From the shoreline of an ancient Martian ocean (top), tsunamis may have washed ashore two separate times, leaving behind piles of rocks and debris (brown, bottom images). Credit: Alexis Rodriguez

Some 3.4 billion years ago, giant meteoroids slammed into a frigid ocean covering Mars's northern hemisphere. The impacts kicked up enormous waves that raced across the water and swamped the shoreline, research suggests.

On the scale of planetary catastrophes, such tsunamis would have dwarfed most Earthly ones. “Imagine this enormous red wave coming towards you, up to 120 metres high,” says Alexis Rodriguez, a Mars researcher at the Planetary Science Institute in Tucson, Arizona. “It would have been pretty spectacular.”

Rodriguez and his colleagues mapped traces of two of these tsunamis. They describe the findings in Scientific Reports1.

If the idea stands up to further scrutiny, it may help resolve longstanding arguments about whether Mars had an ancient northern ocean. As evidence, some scientists point to what they call the remains of a shoreline, like a bathtub ring left behind when the water drained away. But the purported shoreline isn’t visible everywhere that it should be.

Mega-tsunamis could have wiped away some of that shoreline, happening as often as every 3 million years or so, Rodriguez says.

Wave function

Researchers have previously suggested tsunamis on Mars. A 2010 study2 calculated that high-energy waves should have left an imprint on the proposed Martian shoreline. A 2014 paper3 simulated how fast and how tall such waves might have moved — up to 20 metres a second as they rushed outward from the impact site, and up to 120 metres high when they reached the shore.

Rodriguez began thinking about Martian tsunamis after visiting the eastern coast of Japan in 2011, which had been devastated by a tsunami generated by a magnitude-9 earthquake. His team grew to include some top Martian geology experts.

The group zeroed in on a region on Mars where the highlands known as Arabia Terra bump up against the lowlands of Chryse Planitia — a place where the waters of an ancient ocean might have lapped at the shoreline. Using imagery from several Mars-orbiting spacecraft, Rodriguez’s group identified two particular geological formations that they say formed during two different tsunamis.

A 250-kilometre- long lobe of dark material might be the remnants of a tsunami that hit when Mars’ climate was cold enough to freeze the water into an ice-rich slush that crept across the landscape. Credit: Alexis Rodriguez

The first, older formation looks as if an enormous wave had rushed up onto the edge of the highlands, dropping boulders as big as 10 metres across. The water then drained back down into the ocean, leaving channels cut through the freshly deposited debris.

Then, millions of years passed. Temperatures dropped and glaciers crept across the landscape, scouring deep valleys. Finally, a second impact-generated tsunami came rushing again towards the shore. “But this time it is different,” Rodriguez says.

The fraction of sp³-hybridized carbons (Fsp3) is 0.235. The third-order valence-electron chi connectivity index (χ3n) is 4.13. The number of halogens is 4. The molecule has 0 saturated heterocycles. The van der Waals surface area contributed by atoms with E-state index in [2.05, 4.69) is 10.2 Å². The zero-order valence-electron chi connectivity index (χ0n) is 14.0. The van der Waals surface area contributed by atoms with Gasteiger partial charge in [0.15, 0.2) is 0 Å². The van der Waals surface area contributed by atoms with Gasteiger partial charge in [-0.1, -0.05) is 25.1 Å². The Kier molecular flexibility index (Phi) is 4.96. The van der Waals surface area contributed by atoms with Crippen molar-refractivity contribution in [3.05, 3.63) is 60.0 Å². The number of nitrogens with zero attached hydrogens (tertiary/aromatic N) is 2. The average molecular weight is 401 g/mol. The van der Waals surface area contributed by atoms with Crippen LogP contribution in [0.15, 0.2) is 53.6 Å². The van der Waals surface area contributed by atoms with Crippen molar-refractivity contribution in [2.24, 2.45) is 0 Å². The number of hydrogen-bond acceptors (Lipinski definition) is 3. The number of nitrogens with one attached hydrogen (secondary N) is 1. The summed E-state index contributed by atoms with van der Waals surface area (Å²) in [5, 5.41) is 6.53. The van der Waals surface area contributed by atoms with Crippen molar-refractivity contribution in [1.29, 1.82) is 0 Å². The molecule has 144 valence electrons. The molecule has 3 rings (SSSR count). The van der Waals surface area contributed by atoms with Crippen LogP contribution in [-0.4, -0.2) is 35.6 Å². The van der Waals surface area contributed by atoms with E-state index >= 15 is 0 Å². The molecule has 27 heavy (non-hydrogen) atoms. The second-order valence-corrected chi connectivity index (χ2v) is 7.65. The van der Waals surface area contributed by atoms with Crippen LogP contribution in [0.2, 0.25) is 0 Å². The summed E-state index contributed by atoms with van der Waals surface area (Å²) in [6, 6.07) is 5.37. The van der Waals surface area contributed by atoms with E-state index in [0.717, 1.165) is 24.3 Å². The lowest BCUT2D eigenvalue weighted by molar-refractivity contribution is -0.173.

Because the climate was so much colder, the tsunami moved over the landscape like an icy slurry. It froze before it had a chance to wash back into the ocean, leaving dense lobes of frozen debris on the ground.

The new study is consistent with earlier ideas about how these Martian features formed, says Timothy Parker, a planetary scientist at the Jet Propulsion Laboratory in Pasadena, California, who originally came up with the idea of a northern Martian ocean. In previous work4 he described the backwash channels as forming when big waves washed up on a beach and drained back down again. “Though I didn't specifically talk about tsunamis in my interpretations, the implication of scale was certainly there,” he says.

Iced out

The icy-looking lobes are particularly exciting, says James Dohm, a planetary scientist at the University Museum of the University of Tokyo. Even as the ocean eventually froze out and died, the tsunami deposits remained untouched by wind or other types of erosion for more than 3 billion years. (Dohm adds that he would have liked to have witnessed the Mars tsunamis, preferably from a high ridge and without an astronaut helmet blocking his vision.)

Rodriguez is now looking for evidence of tsunamis in other parts of Mars, as well as analogues on Earth that could help him to understand them better. One area of interest is a group of small craters near the shoreline that could have been drenched by the tsunami, and then trapped that water for millions of years. Such isolated pockets of water could have been places for Martian life to evolve, if it ever existed, Rodriguez says.

This summer, he hopes to travel to Tibet to study high, cold mountain lakes that may give him a glimpse into those long-ago Martian craters.